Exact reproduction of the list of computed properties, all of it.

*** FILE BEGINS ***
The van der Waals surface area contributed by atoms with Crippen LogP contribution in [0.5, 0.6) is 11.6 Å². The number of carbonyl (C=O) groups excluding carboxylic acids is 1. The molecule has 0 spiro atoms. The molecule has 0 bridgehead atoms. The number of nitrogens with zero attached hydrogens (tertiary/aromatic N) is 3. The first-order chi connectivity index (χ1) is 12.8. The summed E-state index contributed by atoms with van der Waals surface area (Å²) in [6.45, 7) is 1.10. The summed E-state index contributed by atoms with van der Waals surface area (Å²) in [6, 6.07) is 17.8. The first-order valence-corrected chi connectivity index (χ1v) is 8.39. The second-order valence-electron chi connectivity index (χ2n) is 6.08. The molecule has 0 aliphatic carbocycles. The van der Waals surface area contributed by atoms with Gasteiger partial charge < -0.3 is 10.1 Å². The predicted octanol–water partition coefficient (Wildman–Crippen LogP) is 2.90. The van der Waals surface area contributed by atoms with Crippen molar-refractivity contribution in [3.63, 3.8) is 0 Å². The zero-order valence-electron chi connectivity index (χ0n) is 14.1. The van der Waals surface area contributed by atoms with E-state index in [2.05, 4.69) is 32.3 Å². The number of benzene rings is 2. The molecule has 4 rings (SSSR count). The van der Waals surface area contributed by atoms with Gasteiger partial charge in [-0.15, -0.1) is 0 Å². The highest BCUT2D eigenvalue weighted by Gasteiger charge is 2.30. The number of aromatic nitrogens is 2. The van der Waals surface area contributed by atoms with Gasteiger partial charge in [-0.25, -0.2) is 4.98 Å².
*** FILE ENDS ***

The van der Waals surface area contributed by atoms with Crippen LogP contribution in [0.5, 0.6) is 11.6 Å². The number of carbonyl (C=O) groups excluding carboxylic acids is 1. The molecule has 0 spiro atoms. The molecule has 0 bridgehead atoms. The number of nitrogens with zero attached hydrogens (tertiary/aromatic N) is 3. The first-order chi connectivity index (χ1) is 12.8. The summed E-state index contributed by atoms with van der Waals surface area (Å²) in [6.45, 7) is 1.10. The summed E-state index contributed by atoms with van der Waals surface area (Å²) in [6, 6.07) is 17.8. The first-order valence-corrected chi connectivity index (χ1v) is 8.39. The second-order valence-electron chi connectivity index (χ2n) is 6.08. The molecule has 0 aliphatic carbocycles. The van der Waals surface area contributed by atoms with Gasteiger partial charge < -0.3 is 10.1 Å². The predicted octanol–water partition coefficient (Wildman–Crippen LogP) is 2.90. The van der Waals surface area contributed by atoms with Crippen molar-refractivity contribution in [3.63, 3.8) is 0 Å². The zero-order valence-electron chi connectivity index (χ0n) is 14.1. The van der Waals surface area contributed by atoms with E-state index in [2.05, 4.69) is 32.3 Å². The number of benzene rings is 2. The molecule has 4 rings (SSSR count). The van der Waals surface area contributed by atoms with Gasteiger partial charge in [-0.15, -0.1) is 0 Å². The highest BCUT2D eigenvalue weighted by Gasteiger charge is 2.30. The number of aromatic nitrogens is 2. The van der Waals surface area contributed by atoms with Gasteiger partial charge in [-0.25, -0.2) is 4.98 Å².